Nonetheless, the terrorist attacks did trigger downgrades of several bonds within the insurers' portfolios. Additional downgrades are likely, though none have yet to be put on the watch list, says Jack Dorer, a senior vice president at Moody's. However, he adds: “Further deterioration in the airport bond sector, for example, could increase the risk profile of the guarantors' portfolios.”

Smith argues that other trouble spots could emerge within their portfolios. Financial guarantors don't just specialize in municipal bonds anymore. They have diversified, now offering guarantees for more complicated structured corporate finance instruments and international debt. Smith says the risk of default of bonds in these new businesses is likely to be higher than in municipal bonds, where the default rate has been less than 0.5 percent over the past 40 years.

It wouldn't even take the bankruptcy of one of the financial guarantors to wreak havoc in the muni bond market. A simple downgrade to one notch below AAA would serve as a wake-up call for investors who currently assume that there is no risk in holding guaranteed municipal bonds. Such a sudden change in perception would possibly trigger a steep decline in bond prices.

Some advisors suggest that investors should apply the diversification rule to their muni bond portfolios — just as they should not load up on bonds from any one issuer, their bonds should hold guarantees from a variety of wrappers.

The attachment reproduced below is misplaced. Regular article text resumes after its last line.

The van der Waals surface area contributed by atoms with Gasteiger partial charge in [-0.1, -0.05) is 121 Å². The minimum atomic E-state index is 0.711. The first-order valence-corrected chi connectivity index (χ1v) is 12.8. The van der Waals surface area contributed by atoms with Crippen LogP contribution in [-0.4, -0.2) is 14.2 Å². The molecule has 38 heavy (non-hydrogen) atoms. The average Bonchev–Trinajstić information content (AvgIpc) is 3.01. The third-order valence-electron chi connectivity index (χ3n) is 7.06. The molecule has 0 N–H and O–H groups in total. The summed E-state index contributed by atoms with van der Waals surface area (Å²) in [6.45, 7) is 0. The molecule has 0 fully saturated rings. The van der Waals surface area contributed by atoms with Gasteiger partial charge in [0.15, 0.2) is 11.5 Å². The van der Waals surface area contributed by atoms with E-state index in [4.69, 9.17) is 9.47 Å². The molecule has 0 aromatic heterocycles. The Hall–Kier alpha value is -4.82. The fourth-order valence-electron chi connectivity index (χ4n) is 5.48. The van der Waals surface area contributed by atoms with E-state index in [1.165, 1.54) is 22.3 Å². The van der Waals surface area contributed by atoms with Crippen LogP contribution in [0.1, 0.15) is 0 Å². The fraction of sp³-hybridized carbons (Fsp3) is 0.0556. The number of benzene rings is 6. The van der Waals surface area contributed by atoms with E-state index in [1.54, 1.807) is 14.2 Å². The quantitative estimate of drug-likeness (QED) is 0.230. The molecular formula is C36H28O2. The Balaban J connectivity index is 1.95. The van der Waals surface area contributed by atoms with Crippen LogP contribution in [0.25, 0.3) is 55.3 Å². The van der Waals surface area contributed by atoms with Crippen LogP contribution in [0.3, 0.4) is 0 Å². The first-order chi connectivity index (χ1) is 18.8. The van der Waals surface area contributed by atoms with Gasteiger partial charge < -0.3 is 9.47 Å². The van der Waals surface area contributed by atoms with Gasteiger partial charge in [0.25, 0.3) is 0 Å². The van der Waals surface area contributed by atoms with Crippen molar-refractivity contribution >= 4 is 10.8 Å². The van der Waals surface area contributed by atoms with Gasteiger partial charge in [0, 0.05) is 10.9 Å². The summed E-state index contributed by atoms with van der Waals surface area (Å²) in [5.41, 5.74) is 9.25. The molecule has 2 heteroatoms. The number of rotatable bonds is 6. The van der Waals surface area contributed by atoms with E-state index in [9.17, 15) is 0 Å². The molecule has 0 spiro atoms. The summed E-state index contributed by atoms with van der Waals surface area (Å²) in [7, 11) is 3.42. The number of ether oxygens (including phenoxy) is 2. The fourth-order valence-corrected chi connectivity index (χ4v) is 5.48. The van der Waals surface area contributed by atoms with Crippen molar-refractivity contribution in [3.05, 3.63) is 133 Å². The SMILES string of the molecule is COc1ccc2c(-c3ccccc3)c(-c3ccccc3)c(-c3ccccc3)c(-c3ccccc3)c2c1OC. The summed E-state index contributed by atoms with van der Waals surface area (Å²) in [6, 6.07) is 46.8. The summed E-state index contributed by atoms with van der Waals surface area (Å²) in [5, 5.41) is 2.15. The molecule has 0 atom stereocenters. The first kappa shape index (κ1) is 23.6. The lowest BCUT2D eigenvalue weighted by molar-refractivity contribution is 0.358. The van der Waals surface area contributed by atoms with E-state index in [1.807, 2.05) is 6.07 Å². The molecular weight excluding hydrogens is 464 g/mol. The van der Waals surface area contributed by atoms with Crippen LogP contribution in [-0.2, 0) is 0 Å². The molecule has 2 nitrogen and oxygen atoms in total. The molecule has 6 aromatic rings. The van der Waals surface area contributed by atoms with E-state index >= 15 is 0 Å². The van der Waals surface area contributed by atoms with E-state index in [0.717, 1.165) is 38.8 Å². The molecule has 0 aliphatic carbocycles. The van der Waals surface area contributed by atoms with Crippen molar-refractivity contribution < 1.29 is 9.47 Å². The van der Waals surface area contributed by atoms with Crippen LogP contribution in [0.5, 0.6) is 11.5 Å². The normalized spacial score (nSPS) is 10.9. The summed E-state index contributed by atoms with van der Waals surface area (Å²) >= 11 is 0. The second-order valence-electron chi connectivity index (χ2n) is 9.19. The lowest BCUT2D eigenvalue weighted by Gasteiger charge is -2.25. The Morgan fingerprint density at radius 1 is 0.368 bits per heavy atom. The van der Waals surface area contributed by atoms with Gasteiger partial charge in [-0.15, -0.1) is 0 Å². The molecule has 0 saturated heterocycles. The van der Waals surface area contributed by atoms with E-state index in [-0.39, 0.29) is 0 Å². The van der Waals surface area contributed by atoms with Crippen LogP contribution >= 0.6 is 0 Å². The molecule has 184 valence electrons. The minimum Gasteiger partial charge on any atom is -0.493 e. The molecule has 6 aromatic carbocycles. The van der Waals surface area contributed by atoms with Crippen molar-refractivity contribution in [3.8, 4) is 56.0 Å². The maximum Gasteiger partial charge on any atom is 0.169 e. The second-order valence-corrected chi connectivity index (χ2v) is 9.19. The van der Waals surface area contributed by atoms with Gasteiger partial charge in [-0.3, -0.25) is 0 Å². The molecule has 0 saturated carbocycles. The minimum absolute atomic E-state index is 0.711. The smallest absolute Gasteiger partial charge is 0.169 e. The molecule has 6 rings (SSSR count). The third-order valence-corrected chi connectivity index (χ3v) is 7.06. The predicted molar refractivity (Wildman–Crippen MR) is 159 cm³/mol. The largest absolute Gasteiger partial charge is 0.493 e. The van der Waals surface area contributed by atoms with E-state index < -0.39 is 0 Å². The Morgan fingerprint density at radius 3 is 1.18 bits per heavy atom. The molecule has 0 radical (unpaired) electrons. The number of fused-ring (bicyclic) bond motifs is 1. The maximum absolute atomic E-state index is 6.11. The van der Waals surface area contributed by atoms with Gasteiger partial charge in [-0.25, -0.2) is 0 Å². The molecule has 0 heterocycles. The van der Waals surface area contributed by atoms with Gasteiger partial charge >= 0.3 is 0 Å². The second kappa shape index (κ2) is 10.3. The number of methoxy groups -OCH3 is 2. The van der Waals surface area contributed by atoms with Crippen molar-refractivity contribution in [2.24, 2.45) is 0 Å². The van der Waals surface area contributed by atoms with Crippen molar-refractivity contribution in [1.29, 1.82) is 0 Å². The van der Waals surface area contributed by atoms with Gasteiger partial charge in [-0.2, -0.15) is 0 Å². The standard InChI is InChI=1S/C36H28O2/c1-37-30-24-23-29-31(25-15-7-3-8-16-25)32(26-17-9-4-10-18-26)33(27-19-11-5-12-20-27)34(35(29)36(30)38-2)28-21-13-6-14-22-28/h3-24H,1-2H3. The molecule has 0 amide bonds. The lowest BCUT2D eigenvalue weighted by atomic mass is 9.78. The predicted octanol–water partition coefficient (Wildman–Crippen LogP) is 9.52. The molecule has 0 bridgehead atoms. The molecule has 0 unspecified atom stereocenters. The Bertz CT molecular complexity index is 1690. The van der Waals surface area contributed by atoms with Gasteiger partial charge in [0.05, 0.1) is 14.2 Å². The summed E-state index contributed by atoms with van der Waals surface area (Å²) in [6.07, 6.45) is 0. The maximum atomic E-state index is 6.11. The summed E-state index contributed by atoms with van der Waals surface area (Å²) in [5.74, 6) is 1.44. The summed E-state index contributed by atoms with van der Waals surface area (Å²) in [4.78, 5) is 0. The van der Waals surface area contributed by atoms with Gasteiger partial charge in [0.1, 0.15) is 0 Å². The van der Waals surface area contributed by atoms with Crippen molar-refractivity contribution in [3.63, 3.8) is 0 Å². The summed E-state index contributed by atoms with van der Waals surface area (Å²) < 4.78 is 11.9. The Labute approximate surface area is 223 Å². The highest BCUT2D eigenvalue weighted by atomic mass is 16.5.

Patrick Early, manager of municipal bond research at A.G. Edwards, says that if one financial guarantor finds itself in trouble, investors will suddenly question all guarantors, and all wrapped bond prices will fall. “A downgrade would be a big psychological blow to the market,” he says. “The reason so many bonds trade so freely is because the insurers have homogenized the market.” But a threat of a downgrade? “I think that's a stretch.”

Even Smith believes that muni bonds are still sound investments for retail clients. It's just the prices paid by many retail investors may be inappropriate.

All investments carry some risk — the role of the market is to assign a price to that risk. Large institutional investors have long demanded a small discount for guaranteed municipal bonds relative to AAA municipals that do not require insurance to earn the top rating. The discount reflects the notion that any risk, no matter how small, should be reflected in a bond's price. The yield differentials between uninsured AAA bonds and those that required insurance to obtain an AAA rating are illustrated in the chart.

Smith charges that retail investors are not always offered the same discount.

The first obligation of financial planners is to make sure that their clients understand the risks involved in the bonds they buy. And their second obligation is to make sure their clients are compensated for these risks, however small.

Hide comments


  • Allowed HTML tags: <em> <strong> <blockquote> <br> <p>

Plain text

  • No HTML tags allowed.
  • Web page addresses and e-mail addresses turn into links automatically.
  • Lines and paragraphs break automatically.